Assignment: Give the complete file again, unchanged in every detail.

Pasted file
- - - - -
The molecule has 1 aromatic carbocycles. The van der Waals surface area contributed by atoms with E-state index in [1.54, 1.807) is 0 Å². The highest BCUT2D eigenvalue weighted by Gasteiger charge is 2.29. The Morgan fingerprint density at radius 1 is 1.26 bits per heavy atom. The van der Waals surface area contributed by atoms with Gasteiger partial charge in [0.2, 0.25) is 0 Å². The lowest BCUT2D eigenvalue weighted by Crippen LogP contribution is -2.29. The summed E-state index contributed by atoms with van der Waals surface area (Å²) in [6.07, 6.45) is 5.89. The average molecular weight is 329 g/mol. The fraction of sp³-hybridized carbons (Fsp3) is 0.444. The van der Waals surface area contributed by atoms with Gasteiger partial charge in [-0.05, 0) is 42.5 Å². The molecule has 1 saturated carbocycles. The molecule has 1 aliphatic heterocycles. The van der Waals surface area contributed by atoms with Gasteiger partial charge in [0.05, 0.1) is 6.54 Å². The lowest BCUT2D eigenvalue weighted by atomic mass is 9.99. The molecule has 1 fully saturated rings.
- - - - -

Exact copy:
The molecule has 1 aromatic carbocycles. The van der Waals surface area contributed by atoms with E-state index in [1.54, 1.807) is 0 Å². The highest BCUT2D eigenvalue weighted by Gasteiger charge is 2.29. The Morgan fingerprint density at radius 1 is 1.26 bits per heavy atom. The van der Waals surface area contributed by atoms with Gasteiger partial charge in [0.2, 0.25) is 0 Å². The lowest BCUT2D eigenvalue weighted by Crippen LogP contribution is -2.29. The summed E-state index contributed by atoms with van der Waals surface area (Å²) in [6.07, 6.45) is 5.89. The average molecular weight is 329 g/mol. The fraction of sp³-hybridized carbons (Fsp3) is 0.444. The van der Waals surface area contributed by atoms with Gasteiger partial charge in [-0.05, 0) is 42.5 Å². The molecule has 1 saturated carbocycles. The molecule has 1 aliphatic heterocycles. The van der Waals surface area contributed by atoms with Gasteiger partial charge in [0.05, 0.1) is 6.54 Å². The lowest BCUT2D eigenvalue weighted by atomic mass is 9.99. The molecule has 1 fully saturated rings.